If you haven’t voted already, then you need to get to your polling place sometime today and the sooner the better. If you have to stand in a line a few minutes, it wouldn’t be the worst thing that could happen to you.
Now, for those “too busy” to vote, tuned out or see no need to, well, something is definitely wrong with you. A special note here to my African Americans friends, you should never have any of those feelings.
Maybe the life experience of my friend Dennis Dahmer can get a few of you to move. He’s been mentioned before in this column, but this time I’m giving him a voice.
Dahmer’s dad, Vernon F. Dahmer Sr., was a successful businessman and a civil rights leader in Kelly Settlement, an area north of Hattiesburg, Miss. He died as a result of the Jan. 10, 1966, attack on his home by members of the Ku Klux Klan. Their wrath was primarily about his ongoing efforts to get African Americans registered to vote.
(A note here. Dahmer had 5 brothers who were drafted in the military. The Selective Service, he alleges, was used to punish African Americans like this dad by drafting their sons.)
Denying African Americans their constitutional right to vote was a big thing in the South. Many African Americans and others died in the fight for that right. (Now, gerrymandering works to limit African American voting strength.)
The day before he was killed, Dahmer announced on the radio that he was willing to pay folks’ poll taxes if they could not afford the fee.
Poll taxes, which were applied on whites and blacks, were mainly intended to cripple the chances of poor African Americans voting. Along with racist literacy tests, it was part of a one-two punch to prevent African Americans from voting.
Dennis Dahmer, who now lives in Baton Rouge, remembers well the night his dad was killed. The cowardly Klan members set his house on fire; he, his two sisters, a brother, his dad and mom were inside. His dad rounded up his shotguns and a rifle and started firing at the carloads of racists outside.
Dennis Dahmer said his dad was firing out of several windows in the burning house with such rapidity that Klan members thought there was more than one person firing back. As the hail of bullets flew at them, some Klan members even started shooting at each other, he said.
Their house burned to the ground. The elder Dahmer died in the hospital of smoke inhalation and severe burns.
“He lost that last battle even though he single-handedly had fought two car loads of armed Klansmen to a standstill,” Dahmer said.
His tombstone has this inscribed on it: “If you don’t vote … you don’t count."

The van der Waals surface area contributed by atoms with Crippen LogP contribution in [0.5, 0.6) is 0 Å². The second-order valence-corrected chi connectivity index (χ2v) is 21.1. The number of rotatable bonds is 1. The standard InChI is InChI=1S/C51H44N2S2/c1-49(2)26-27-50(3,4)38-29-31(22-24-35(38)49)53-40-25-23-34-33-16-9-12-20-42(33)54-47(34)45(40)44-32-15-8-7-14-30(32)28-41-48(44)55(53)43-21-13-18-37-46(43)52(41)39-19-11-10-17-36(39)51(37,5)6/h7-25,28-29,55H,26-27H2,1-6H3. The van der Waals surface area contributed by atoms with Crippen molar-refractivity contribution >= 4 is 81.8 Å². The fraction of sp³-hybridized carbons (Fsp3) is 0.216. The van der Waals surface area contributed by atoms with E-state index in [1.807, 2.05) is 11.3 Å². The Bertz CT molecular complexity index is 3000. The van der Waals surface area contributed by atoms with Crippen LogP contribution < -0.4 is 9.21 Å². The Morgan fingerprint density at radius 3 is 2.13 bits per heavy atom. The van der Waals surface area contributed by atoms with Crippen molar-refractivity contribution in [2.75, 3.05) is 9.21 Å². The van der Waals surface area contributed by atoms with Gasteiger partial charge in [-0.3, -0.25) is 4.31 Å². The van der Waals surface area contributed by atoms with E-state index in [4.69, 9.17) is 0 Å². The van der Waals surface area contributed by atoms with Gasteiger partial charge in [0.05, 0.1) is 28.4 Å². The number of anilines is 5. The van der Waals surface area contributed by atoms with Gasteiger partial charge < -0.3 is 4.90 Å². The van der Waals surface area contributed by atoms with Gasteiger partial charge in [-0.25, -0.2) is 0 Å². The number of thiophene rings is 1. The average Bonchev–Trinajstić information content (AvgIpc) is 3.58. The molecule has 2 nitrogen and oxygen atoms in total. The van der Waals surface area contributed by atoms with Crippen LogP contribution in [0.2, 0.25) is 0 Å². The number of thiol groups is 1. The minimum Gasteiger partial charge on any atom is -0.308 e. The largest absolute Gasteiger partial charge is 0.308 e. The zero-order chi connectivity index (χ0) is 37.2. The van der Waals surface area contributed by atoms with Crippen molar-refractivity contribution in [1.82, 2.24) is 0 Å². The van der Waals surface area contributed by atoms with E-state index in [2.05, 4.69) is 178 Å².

“I tell folks all the time that you may be disenchanted with voting, don’t see how it will change your life, why waste the time? I’m busy just trying to live, etc. … Go vote anyway. Do it for your kids, grandkids, other folks' kids and even the kids not even born yet!” Dahmer said.
“This is not the 1960s when just trying to vote could get you fired, your life threatened, to be run out of town and worse,” he said.
He pointed to African-Americans in the position of mayor-president, council members, school board members, legislators and those appointed to leadership positions in Baton Rouge.
“They may or may not be everything you want them to be, but I believe you can have a civil discussion with any of them about your differences. This may not have happened before we started voting,” he said.
“My dad would be deeply disappointed with the low turnout especially among minorities” in many elections “considering the sacrifices made by so many to just earn the right to vote,” he said.
“For too many — I’m talking about African Americans — voting, a matter that really affects their lives, does not have the same value as a sporting event,” he said.
If Vernon Dahmer’s courage — along with others across the south who were maimed, killed or lost everything they had — does not inspire everyone, and especially African Americans, to vote then there’s not much that can move you. Sad.
For the rest, your polling place is not too far. If you have to spend an hour in line then so be it. I bet Dennis Dahmer would love to stand in the voting line with his dad. And they would probably be there for as long as it takes.
If you’re reading this today, please vote.
Email Edward Pratt, a former newspaperman who writes a weekly column for this newspaper, at firstname.lastname@example.org.